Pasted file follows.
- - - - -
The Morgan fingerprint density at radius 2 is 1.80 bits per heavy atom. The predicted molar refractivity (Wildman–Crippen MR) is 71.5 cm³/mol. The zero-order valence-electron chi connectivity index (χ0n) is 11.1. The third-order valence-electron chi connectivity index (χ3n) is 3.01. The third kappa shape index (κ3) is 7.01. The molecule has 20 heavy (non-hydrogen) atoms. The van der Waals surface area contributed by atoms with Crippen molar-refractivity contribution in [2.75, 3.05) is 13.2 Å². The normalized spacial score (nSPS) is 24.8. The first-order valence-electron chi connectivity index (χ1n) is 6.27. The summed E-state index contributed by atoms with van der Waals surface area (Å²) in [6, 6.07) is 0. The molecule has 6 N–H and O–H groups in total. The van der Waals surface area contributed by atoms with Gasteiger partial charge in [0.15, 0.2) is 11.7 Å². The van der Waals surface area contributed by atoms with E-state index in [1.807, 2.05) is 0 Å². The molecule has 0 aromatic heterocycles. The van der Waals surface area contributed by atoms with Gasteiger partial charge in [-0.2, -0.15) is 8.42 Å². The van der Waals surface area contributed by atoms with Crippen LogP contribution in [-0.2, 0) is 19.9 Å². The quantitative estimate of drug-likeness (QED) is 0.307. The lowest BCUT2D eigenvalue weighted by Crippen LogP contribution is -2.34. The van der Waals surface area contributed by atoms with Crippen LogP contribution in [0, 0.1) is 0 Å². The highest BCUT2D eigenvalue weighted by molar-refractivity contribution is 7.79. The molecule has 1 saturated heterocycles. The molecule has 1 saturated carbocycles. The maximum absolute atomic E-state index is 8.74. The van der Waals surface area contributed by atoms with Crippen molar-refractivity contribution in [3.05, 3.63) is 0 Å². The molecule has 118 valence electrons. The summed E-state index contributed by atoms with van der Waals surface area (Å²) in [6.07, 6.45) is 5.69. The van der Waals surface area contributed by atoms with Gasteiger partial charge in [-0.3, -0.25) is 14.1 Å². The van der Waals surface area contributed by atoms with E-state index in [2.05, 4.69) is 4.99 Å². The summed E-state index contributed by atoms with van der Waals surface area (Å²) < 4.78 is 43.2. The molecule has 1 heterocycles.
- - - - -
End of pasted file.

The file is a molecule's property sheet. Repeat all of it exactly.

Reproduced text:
The Morgan fingerprint density at radius 2 is 1.80 bits per heavy atom. The predicted molar refractivity (Wildman–Crippen MR) is 71.5 cm³/mol. The zero-order valence-electron chi connectivity index (χ0n) is 11.1. The third-order valence-electron chi connectivity index (χ3n) is 3.01. The third kappa shape index (κ3) is 7.01. The molecule has 20 heavy (non-hydrogen) atoms. The van der Waals surface area contributed by atoms with Crippen molar-refractivity contribution in [2.75, 3.05) is 13.2 Å². The normalized spacial score (nSPS) is 24.8. The first-order valence-electron chi connectivity index (χ1n) is 6.27. The summed E-state index contributed by atoms with van der Waals surface area (Å²) in [6, 6.07) is 0. The molecule has 6 N–H and O–H groups in total. The van der Waals surface area contributed by atoms with Gasteiger partial charge in [0.15, 0.2) is 11.7 Å². The van der Waals surface area contributed by atoms with E-state index in [1.807, 2.05) is 0 Å². The molecule has 0 aromatic heterocycles. The van der Waals surface area contributed by atoms with Gasteiger partial charge in [-0.2, -0.15) is 8.42 Å². The van der Waals surface area contributed by atoms with Crippen LogP contribution in [-0.2, 0) is 19.9 Å². The quantitative estimate of drug-likeness (QED) is 0.307. The lowest BCUT2D eigenvalue weighted by Crippen LogP contribution is -2.34. The van der Waals surface area contributed by atoms with Crippen LogP contribution in [0, 0.1) is 0 Å². The highest BCUT2D eigenvalue weighted by molar-refractivity contribution is 7.79. The molecule has 1 saturated heterocycles. The molecule has 1 saturated carbocycles. The maximum absolute atomic E-state index is 8.74. The van der Waals surface area contributed by atoms with Crippen molar-refractivity contribution in [3.05, 3.63) is 0 Å². The molecule has 118 valence electrons. The summed E-state index contributed by atoms with van der Waals surface area (Å²) in [6.07, 6.45) is 5.69. The van der Waals surface area contributed by atoms with Gasteiger partial charge in [-0.3, -0.25) is 14.1 Å². The van der Waals surface area contributed by atoms with E-state index in [2.05, 4.69) is 4.99 Å². The summed E-state index contributed by atoms with van der Waals surface area (Å²) < 4.78 is 43.2. The molecule has 1 heterocycles.